Loved It But Left It



There’s a term “race to the bottom” which describes a lose-lose scenario. When everyone selfishly tries to undercut the competition, nobody wins. That’s where we are now in more ways than one.

If the country were a person, it could examine its conscience and trace its thinking and actions back to where shortsighted decisions got us where we are today. We could confess our sins and see a therapist. We could come up with an action plan to regain our equanimity. We could admit our wrongs, repair damages wherever possible, and move on.

But we’re not a person. We’re 330 million people, all of whom find it more convenient to blame someone else for the fix we’re in.

Maybe it’s my own form of historical narcissism, but it seems to this baby-boomer that we started digging a really deep hole for ourselves to fall in about the time I was born. The Korean War was a shameful exercise in bombing others into submission. We repeated the experiment about fifteen years later in Vietnam. Then, about twenty five years later, we created a false flag event to justify invading and destabilizing the Middle East.

None of this was my doing, but I was around for all of it.

I would like to see justice served. I would like to see aging, crippled Henry Kissinger executed on television. I would like to see Cheney, Bush, Rumsfeld, Rice and whoever else was behind the Weapons of Mass Destruction scam sentenced to life in prison.

I would like to see our current president confined to a mental hospital. But what I would like to see happen and what will probably happen almost certainly have nothing in common. This has always been the way it worked for me. I have never voted for a winning candidate in a political race. When I voiced my opinions about the Vietnam War I was invited to “Love It or Leave It.” So now, after living in America for over sixty years, I chose to leave and I’m happy I did so.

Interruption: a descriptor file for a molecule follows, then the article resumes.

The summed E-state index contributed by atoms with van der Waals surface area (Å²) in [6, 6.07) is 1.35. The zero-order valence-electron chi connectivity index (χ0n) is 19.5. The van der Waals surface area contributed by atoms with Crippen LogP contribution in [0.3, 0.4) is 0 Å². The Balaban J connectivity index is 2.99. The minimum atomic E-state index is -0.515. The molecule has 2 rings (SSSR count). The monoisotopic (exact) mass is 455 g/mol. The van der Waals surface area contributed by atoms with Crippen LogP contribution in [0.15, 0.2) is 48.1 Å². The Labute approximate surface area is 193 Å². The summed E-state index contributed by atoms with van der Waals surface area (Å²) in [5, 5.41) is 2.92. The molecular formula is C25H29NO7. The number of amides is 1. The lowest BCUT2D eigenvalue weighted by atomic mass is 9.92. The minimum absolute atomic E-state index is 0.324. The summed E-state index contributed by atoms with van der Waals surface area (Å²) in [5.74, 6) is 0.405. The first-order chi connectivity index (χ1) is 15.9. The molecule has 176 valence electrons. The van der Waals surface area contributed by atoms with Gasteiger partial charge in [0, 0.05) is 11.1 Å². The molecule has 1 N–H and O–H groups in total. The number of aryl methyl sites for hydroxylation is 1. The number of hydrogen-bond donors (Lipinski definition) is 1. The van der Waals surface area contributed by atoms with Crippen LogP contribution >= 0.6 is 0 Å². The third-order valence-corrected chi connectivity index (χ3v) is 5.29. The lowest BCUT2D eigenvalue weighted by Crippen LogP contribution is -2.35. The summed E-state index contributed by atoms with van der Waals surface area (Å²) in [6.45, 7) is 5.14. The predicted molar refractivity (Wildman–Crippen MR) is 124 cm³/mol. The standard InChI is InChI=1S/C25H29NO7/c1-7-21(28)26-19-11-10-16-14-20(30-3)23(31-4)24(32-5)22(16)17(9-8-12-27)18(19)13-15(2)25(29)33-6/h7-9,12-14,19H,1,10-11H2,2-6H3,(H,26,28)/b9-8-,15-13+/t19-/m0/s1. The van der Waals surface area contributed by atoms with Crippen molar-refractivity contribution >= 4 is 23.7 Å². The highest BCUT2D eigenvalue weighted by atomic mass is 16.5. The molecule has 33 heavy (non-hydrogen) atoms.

No Arguments



When you first become romantically involved with a person who doesn’t speak your language and you don’t speak theirs, you learn that language isn’t as important as you thought it was. “Relationship experts” are always talking about the importance of communication, and blaming the divorce rate on its lack, but verbal communication is far down the list of ways in which couples can interact.


It doesn’t take a rocket scientist or a poet to realize how to take care of someone else. When they are hungry, you feed them, when they want affection you give it. When it’s reciprocated, you notice and are grateful. That’s pretty much all there is to it. Eventually, you develop a common vocabulary you both understand, but those words could be made up, and sometimes are.


I’ve been with Wipa for a year now, and she knew almost no English when I met her. I had studied Thai at the local YMCA, but knew very little. A year later, I still don’t know much. Can’t read or write Thai. My progress as a Thai speaker has been glacial. After a few years of trying I got to speak pretty good Spanish, but I don’t predict the same level or rate of success with Thai. It’s just too damn hard.


When I try to help her learn English, it’s amusing to see how difficult it is for her, and I must conclude that my attempts at speaking are likewise almost incomprehensible. We speak a mixture of English and Thai at home, probably so heavily accented that anyone listening in would have a hard time understanding what was going on.


The great gift of not being able to communicate verbally is that you can’t argue about abstractions. If you’re restless or irritable you can’t take it out on the other person by baiting them into an argument about intimacy or responsibility or a toss around psychological terms used as weapons.


You simply take care of each other and it shows.